Robert Montanile was covered by the National Elevator Industry health plan, and was involved in an auto accident. The plan had reserved the right of first reimbursement in its SPD. Montanile settled his lawsuit against the other driver for $500,000, then paid his attorneys $263,788 in fees and expenses. The plan sued Montanile, seeking the $121,044 it had paid for his medical expenses, and a federal district court ruled in its favor.

On appeal, Montanile argued that the district court erred in finding that the plan could recover from him, because less than $121,044 remained in his possession.

In November 2014, the 11th Circuit affirmed the district court’s ruling. It said it was bound by an 11th Circuit ruling issued two months earlier in a similar case, AirTran Airways, Inc. v. Elem, 767 F.3d 1192 (11th Cir., 2014). In that case, the appeals court found that the airline didn’t need to trace specific funds in the employee’s possession and that the recovery was equitable because the plan had a “lien by agreement” on the settlement. The AirTran court had ordered the employee to pay back $131,704.

Note: The appeals court rejected Montanile’s arguments (which he attempted to base on the Supreme Court decision in CIGNA Corp. v. Amara, 131 S. Ct. 1866 (2011)) that the SPD was unenforceable, because it was the only document that contained the clause the plan sought to have enforced. The 11th Circuit rejected this, holding that an SPD is enforceable when it does not conflict with the plan document, and can be authoritative in situations where the plan document is silent.

The Petition

The certiorari petition, written by a team of lawyers that includes former acting U.S. Solicitor General Neal Kumar Katyal, said ERISA plan members who accept health coverage also accept the duty to reimburse the plan. Such members should not be able to avoid their side of the bargain by dissipating their settlement.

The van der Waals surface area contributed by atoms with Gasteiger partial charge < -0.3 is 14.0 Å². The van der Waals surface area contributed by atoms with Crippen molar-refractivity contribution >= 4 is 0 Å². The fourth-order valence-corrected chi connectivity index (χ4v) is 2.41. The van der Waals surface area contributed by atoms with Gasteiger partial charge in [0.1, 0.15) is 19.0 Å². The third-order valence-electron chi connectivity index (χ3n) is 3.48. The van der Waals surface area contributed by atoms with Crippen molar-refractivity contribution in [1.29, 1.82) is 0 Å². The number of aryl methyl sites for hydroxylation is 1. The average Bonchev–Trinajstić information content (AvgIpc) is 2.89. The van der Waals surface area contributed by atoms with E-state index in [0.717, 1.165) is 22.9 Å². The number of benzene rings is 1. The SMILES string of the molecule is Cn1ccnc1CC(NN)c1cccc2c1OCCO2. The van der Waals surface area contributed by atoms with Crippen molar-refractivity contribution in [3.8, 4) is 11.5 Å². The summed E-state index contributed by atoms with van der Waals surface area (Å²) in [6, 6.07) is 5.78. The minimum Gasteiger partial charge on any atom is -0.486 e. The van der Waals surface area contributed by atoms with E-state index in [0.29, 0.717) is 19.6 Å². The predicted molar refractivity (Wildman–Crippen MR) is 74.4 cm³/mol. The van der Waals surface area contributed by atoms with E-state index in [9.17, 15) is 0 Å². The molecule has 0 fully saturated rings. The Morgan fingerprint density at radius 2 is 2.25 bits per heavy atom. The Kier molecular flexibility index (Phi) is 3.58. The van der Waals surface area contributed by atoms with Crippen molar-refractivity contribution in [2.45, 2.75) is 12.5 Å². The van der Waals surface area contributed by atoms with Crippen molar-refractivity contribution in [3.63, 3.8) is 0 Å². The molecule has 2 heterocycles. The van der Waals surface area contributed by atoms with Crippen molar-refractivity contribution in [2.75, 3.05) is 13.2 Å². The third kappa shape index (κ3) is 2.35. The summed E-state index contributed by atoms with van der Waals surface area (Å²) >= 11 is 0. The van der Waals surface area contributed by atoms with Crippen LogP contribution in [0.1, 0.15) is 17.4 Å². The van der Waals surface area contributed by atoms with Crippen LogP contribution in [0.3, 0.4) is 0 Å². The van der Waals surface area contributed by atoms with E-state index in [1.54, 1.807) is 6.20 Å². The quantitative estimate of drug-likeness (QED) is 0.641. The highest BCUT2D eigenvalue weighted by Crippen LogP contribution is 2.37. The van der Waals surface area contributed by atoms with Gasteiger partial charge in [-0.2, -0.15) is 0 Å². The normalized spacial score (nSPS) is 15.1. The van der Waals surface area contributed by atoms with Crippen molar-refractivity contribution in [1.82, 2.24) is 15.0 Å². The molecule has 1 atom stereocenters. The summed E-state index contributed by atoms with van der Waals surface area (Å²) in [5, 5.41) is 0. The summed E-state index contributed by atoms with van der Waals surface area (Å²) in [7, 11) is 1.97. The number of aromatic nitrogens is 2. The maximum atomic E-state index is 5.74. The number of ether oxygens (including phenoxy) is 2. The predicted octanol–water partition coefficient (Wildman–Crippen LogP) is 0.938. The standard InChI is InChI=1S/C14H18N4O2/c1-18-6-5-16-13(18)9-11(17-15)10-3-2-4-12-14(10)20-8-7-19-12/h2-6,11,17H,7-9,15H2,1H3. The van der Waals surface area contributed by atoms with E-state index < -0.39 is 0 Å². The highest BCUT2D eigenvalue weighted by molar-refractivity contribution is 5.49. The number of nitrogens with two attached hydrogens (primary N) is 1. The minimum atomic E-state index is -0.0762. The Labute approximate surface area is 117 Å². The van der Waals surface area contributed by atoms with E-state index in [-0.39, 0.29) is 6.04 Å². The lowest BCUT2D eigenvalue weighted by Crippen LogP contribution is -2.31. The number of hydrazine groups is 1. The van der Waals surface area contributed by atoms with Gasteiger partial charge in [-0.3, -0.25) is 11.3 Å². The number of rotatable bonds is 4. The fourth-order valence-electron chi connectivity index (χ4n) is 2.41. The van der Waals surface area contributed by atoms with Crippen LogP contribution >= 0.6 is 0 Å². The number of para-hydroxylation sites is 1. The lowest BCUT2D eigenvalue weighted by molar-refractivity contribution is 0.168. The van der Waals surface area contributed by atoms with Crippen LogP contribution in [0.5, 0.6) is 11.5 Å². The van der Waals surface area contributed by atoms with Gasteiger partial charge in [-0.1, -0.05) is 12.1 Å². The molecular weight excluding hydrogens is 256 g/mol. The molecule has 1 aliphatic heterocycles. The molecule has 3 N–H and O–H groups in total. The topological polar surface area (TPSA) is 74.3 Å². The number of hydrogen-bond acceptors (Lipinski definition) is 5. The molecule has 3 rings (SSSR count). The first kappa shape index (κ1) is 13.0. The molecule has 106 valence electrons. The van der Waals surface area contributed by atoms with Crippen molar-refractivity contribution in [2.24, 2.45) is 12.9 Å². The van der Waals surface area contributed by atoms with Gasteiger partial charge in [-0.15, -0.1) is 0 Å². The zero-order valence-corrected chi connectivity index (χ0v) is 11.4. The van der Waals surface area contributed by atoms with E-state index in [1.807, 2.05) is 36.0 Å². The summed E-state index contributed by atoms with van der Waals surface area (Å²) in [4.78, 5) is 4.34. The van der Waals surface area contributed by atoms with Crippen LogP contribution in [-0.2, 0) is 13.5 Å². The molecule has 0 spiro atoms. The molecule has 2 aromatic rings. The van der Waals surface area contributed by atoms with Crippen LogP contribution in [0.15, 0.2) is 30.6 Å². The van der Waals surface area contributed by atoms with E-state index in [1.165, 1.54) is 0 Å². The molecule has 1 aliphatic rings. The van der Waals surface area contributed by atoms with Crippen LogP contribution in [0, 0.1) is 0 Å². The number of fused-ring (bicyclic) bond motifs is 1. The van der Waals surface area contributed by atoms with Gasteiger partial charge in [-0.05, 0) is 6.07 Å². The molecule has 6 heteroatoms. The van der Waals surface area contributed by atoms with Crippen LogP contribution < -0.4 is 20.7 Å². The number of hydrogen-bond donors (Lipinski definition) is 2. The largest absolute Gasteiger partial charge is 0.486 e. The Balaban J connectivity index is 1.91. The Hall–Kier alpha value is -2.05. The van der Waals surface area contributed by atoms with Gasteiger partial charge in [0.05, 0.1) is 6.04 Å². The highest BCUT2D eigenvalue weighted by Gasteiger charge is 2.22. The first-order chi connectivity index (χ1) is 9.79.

The arrangement is mutually beneficial, the team of plan lawyers said: It ensures that covered employees’ medical bills will be paid, without the uncertainty and delay of needing to get that money from someone who injured them.

The arrangement also accommodates the concerns of health plans that do not want their limited resources spent on medical bills that could and should be paid by a wrongdoer, the brief said, adding: “[This] ensures a more equitable allocation of plan resources and lower rates for all beneficiaries.”

The petition noted that Montanile signed an agreement to reimburse the plan before he received benefits. After attorney’s fees and expenses, double the amount the plan sought was in his lawyer’s possession. Montainile was on notice that the plan was seeking reimbursement, but when his lawyer released the funds to him, Montainile spent them, the petition argued. This means there was once a fund that was in his possession, and the plan’s lien was enforceable, the petitioners said, as both the district and appeals courts held.

The brief can be read here.